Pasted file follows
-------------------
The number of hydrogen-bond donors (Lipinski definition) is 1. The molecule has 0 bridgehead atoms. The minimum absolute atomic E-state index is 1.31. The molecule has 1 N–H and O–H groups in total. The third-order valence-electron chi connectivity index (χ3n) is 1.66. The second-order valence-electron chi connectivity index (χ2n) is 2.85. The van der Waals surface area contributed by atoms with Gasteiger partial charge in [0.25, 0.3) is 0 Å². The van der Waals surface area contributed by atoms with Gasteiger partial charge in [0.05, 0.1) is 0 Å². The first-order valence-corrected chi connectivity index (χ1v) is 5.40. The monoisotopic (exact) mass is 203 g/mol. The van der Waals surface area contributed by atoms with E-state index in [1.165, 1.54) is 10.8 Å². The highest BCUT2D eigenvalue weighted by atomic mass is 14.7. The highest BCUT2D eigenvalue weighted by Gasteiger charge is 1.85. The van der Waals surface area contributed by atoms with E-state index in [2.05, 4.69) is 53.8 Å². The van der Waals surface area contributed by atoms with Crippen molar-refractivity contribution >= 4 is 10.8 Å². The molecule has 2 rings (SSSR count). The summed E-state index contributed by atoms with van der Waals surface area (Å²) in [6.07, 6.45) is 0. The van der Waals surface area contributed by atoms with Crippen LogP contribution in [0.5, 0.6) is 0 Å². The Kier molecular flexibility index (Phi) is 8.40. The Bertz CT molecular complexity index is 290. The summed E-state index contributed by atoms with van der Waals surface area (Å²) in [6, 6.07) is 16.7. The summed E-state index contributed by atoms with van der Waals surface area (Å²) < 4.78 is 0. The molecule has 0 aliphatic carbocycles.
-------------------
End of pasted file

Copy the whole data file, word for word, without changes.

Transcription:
The number of hydrogen-bond donors (Lipinski definition) is 1. The molecule has 0 bridgehead atoms. The minimum absolute atomic E-state index is 1.31. The molecule has 1 N–H and O–H groups in total. The third-order valence-electron chi connectivity index (χ3n) is 1.66. The second-order valence-electron chi connectivity index (χ2n) is 2.85. The van der Waals surface area contributed by atoms with Gasteiger partial charge in [0.25, 0.3) is 0 Å². The van der Waals surface area contributed by atoms with Gasteiger partial charge in [0.05, 0.1) is 0 Å². The first-order valence-corrected chi connectivity index (χ1v) is 5.40. The monoisotopic (exact) mass is 203 g/mol. The van der Waals surface area contributed by atoms with E-state index in [1.165, 1.54) is 10.8 Å². The highest BCUT2D eigenvalue weighted by atomic mass is 14.7. The highest BCUT2D eigenvalue weighted by Gasteiger charge is 1.85. The van der Waals surface area contributed by atoms with E-state index in [2.05, 4.69) is 53.8 Å². The van der Waals surface area contributed by atoms with Crippen molar-refractivity contribution >= 4 is 10.8 Å². The molecule has 2 rings (SSSR count). The summed E-state index contributed by atoms with van der Waals surface area (Å²) in [6.07, 6.45) is 0. The van der Waals surface area contributed by atoms with Crippen LogP contribution in [0.5, 0.6) is 0 Å². The Kier molecular flexibility index (Phi) is 8.40. The Bertz CT molecular complexity index is 290. The summed E-state index contributed by atoms with van der Waals surface area (Å²) in [6, 6.07) is 16.7. The summed E-state index contributed by atoms with van der Waals surface area (Å²) < 4.78 is 0. The molecule has 0 aliphatic carbocycles.